Human salmonellosis is a major public health concern, and salmonellae are among the most common bacterial foodborne pathogens worldwide.
By Doris Mueller-Doblies, Dr. med. vet. MRCVS, Animal Health and Veterinary Laboratories Agency (AHVLA), Weybridge, Addlestone, UK
Across the EU, salmonellosis was the second most commonly reported zoonosis in 2012, with 91,034 confirmed cases and an EU-wide notification rate of 22.2 cases per 100,000 population. However, the true number of cases is likely to be higher due to underreporting of cases, but the underreporting factor is likely to differ significantly between member states. Hospitalisation rates for salmonellosis are on average 45% of confirmed cases; this reaches 91% for some member states, indicating that in those countries, only the most severe cases are being reported.
The number of reported human salmonellosis cases has continued to decrease in 2012, with a 4.7 % decrease in confirmed cases compared with 2011 and a 32.4% decrease since 2008. Since 2004, human cases have decreased by 53.5%.
S. Enteritidis (SE) and S. Typhimurium (ST) have been the dominant serovars causing human salmonellosis for many years and have therefore been the main focus for EU legislation aiming at Salmonella reduction in the poultry industry. While human infections with SE originate mainly from eggs and egg products, ST infections originate predominantly from pigs, cattle and poultry meat, as well as from environmental contamination, contact with companion animals and wild bird related infections.
In Europe, initiatives to control Salmonella infection in commercial flocks of laying hens started in some member states between the end of the 1980s and the beginning of the 1990s. Starting in 2007 with the breeding chicken sector, EU-wide control programmes in the chicken and turkey sectors have since been implemented in accordance with Regulation (EC) No 2160/2003. These control programmes aim to meet the Salmonella reduction target set by Regulation (EC) No 1003/2005 and cover the following serovars: S. Enteritidis, S. Typhimurium, S. Infantis, S. Virchow and S. Hadar in breeding chickens and S. Enteritidis and S. Typhimurium in laying hens and broiler chickens.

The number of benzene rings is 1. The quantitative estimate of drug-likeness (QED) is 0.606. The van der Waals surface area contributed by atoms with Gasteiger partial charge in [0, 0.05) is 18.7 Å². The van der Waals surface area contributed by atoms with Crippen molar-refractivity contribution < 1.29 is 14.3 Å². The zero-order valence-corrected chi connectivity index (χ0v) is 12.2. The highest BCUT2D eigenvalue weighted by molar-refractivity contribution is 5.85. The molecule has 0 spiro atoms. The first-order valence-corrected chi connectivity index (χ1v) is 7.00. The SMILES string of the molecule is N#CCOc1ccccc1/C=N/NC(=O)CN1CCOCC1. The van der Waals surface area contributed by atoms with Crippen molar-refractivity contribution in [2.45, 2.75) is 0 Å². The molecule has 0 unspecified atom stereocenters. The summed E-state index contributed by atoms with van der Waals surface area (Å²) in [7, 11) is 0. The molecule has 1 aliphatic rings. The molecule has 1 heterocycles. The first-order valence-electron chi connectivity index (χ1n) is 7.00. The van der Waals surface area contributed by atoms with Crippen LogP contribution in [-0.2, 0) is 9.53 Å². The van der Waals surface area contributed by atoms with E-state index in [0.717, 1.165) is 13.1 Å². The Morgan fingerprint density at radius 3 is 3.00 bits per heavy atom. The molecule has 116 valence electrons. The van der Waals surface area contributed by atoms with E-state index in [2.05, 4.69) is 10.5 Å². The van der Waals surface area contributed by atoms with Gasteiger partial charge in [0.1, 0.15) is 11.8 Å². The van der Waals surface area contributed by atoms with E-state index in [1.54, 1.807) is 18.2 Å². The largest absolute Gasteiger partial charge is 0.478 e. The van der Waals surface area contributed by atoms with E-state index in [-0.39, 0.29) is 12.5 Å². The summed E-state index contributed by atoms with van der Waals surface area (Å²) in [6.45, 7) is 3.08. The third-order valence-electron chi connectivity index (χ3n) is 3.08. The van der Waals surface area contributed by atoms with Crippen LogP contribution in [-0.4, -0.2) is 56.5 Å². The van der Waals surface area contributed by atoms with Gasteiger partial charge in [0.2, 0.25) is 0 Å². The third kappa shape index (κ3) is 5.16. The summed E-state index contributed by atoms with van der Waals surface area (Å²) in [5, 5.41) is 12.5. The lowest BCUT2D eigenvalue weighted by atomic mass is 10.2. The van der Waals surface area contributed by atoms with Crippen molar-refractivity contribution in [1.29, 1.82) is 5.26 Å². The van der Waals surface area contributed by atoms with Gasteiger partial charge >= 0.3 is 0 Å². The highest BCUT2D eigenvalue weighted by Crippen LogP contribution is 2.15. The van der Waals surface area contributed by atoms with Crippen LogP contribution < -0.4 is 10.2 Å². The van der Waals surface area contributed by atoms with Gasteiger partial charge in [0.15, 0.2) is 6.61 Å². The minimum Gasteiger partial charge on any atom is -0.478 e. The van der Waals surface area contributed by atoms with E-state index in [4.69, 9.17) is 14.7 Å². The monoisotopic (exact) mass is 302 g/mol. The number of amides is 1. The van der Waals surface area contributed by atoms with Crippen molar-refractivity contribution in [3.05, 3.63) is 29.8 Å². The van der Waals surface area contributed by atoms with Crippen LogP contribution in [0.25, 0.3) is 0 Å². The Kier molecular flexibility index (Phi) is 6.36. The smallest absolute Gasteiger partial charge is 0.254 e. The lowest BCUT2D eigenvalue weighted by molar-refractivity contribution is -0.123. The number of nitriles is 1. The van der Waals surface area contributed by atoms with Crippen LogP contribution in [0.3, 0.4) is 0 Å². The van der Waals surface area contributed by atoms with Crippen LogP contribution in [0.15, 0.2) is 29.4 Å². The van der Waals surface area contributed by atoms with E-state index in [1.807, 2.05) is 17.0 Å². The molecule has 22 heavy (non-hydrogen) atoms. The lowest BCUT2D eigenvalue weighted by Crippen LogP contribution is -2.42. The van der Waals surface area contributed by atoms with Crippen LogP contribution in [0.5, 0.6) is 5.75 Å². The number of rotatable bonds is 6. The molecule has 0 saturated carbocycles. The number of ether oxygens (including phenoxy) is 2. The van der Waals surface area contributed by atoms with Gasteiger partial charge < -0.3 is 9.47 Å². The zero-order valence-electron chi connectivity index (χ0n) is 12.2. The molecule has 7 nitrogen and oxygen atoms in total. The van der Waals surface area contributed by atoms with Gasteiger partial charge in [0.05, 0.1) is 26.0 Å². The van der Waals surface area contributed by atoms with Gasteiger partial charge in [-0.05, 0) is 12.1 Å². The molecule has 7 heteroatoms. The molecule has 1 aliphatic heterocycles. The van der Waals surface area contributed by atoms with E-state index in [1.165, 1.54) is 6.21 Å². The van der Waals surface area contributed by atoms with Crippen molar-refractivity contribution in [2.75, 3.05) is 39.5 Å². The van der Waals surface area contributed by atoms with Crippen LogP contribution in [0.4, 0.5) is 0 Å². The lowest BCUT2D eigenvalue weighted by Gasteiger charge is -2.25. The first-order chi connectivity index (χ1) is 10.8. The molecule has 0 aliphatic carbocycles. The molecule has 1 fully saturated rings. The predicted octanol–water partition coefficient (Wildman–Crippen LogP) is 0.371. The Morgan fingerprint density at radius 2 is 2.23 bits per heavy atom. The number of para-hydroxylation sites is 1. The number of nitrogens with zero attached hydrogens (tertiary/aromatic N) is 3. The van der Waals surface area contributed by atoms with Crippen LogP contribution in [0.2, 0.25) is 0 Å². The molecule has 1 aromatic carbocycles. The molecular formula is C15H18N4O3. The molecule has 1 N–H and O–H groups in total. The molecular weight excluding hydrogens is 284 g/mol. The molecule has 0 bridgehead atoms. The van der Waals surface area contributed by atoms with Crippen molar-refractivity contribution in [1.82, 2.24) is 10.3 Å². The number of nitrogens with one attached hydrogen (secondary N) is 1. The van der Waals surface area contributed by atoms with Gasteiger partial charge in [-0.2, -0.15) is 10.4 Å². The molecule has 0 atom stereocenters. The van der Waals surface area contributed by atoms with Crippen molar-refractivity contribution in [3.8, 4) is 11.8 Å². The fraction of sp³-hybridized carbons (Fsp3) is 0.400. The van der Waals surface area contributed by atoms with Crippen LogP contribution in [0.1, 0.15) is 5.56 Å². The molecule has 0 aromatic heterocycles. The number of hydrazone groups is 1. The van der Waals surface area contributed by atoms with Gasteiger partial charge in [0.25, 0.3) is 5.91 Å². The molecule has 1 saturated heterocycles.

The prevalence of breeding and laying flocks being positive for the regulated serovars has declined every year since the introduction of the National Control Programmes and has been below the target of 1% and 2% respectively since 2010. The prevalence of broiler flocks being positive for regulated serovars has also declined since the introduction of the National Control Programme and has always been below the target of 1%. However, a small number of member states still don't meet the set target for either one or more production sectors.
A number of measures have been responsible for the decline in the number of Salmonella-positive chicken flocks, including vaccination of breeding and laying birds, improved hygiene, cleaning and disinfection and biosecurity standards in general and greater awareness of risk factors such as rodents. A number of live and killed Salmonella vaccines are available for breeding and laying chickens, which are being used either on their own or in combination, to provide protection against the regulated serovars.
The introduction of improved control measures on laying and broiler farms and in the breeding pyramid, together with the implementation of the National Control Programmes on Salmonella in chickens across the EU, has led to the substantial reduction in human salmonellosis cases in the EU over the past few years.
[Source: Abstracts of the Merial Avian Forum 2014, Paris]